boolean flowsInto(int i, int j, int k, int l)which returns true if cell (i,j) flows into cell (k,l), that is, if cell (k, l) is the steepest downslope neighbor of cell (i,j). The way this method works is the following: it looks at all 8 neighbors of cell (i,j) and computes the lowest neighbor; this is the direction where water would go from cell (i,j). Then it checks whether this neighbor is equal to (k,l), in which case it returns true; otherwise it returns false.

Once you have method `flowsInto` written *and tested*,
you can start working on computing flow. You will write a method that
computes a flow grid based on the (elevation) grid:

Grid computeFlow() { // create flow grid; you will need to write this constructor Grid flowGRid = new Grid (rows, cols, etc); //initialize flow grid for (int i=0; i< rows; i++) { for (int j=0; j < cols; j++) { ... } } //compute flow grid for (int i=0; i< rows; i++) { for (int j=0; j < cols; j++) { //compute flow of point (i,j) int flow = computeFlow(i, j); flowGrid.set(i,j, flow); } } return flowGrid; }Naturally, you will write a

Two things to think about when writing `computeFlow(i,j)`:

- Infinite recursion: is it possible for computeFlow to create a loop of recursive calls; if yes, how to avoid it.
- Efficiency: is it possible for the flow of a point to be computed multiple times. If yes, how to avoid it. One obvious way is to mark the grid: initially the entire grid is unmarked; whenever you determine the final value of the flow of cell (i,j), you set mark[i][j] = true. This way you know, if you ever need flow[i][j], whether you've computed it before or not. Marking the grid is just one way to do it. Maybe you can come up with a different way.

For debugging reasons, you should first get test2.asc to compute flow correctly. Here is how the grid test2.asc looks like:

The grid is: 9 9 9 9 9 8 7 6 7 8 7 6 5 6 7 6 5 4 5 6 5 4 3 4 5Here is what the flow should look like:

The grid is: 1 1 1 1 1 1 2 4 2 1 1 2 9 2 1 1 2 14 2 1 1 3 25 3 1Note that point (4, 2) has height 3, and receives flow from all its neighbors, as it is the lowest neighbor for each of them. So 2 + 3 + 14 + 2 + 3 = 24. Add to this the initial 1 unit of flow at point (4, 2) and you got 25.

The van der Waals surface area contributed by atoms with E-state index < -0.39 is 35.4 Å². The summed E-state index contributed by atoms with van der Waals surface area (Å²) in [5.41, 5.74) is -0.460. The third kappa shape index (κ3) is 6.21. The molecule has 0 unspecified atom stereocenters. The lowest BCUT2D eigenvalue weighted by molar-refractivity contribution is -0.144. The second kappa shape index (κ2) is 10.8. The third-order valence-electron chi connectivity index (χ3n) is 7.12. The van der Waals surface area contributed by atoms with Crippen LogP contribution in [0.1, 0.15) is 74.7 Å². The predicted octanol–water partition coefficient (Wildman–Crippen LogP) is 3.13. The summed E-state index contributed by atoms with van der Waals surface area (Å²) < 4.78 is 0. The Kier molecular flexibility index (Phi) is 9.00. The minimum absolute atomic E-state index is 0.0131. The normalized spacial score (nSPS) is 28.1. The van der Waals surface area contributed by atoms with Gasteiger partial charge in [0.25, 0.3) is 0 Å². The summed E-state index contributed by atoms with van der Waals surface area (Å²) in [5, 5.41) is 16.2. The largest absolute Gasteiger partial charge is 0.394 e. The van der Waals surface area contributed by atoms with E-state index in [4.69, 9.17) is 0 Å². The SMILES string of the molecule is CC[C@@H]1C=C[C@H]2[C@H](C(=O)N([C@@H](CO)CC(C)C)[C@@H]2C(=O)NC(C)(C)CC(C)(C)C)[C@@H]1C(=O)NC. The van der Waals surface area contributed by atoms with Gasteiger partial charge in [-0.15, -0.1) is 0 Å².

If you got test2.asc to run correctly, then your program is almost correct except maybe nodata values.

This will work, but will not look that good. Basically, you need a diferent color map for flow than you need for elevation. For a perfect score, you would write a new render method especially for a flow grid. Why? On a flow grid the intervals/buckets for colors need to be much more aggressive, because there are very few cells with high values of flow. If you spread the range of heights uniformly over the color range, the rivers will not come up nicely.

Here is how the flow of set1.asc (could) look when rendered:

A more elegant way to do this, which I invite you to explore, is to define a Grid hierachy and use inheritance. Think of class Grid as handling a generic grid. You'd have Elevation Grid and a FlowGrid subclasses inheriting from Grid, both of them defining their specialized render methods.

Grid elev = new Grid("set1.asc"); elev.render(); Grid flow = elev.computeFlow(); flow.render();

- brunsdem.asc
- kaweah.asc
- sierra.asc
- test1.asc
- test2.asc
- srtm_21_05.asc
- srtm_22_04.asc
- Another site where you can download (more recent) data is: here. This is SRTM data collected by NASA SRTM mission in 2000 and released for free for research and educational purposes. It covers the entire world at 3 arc second resolution (approx. 90m). It comes in tiles. Download a tile in a location that you like.

Have fun!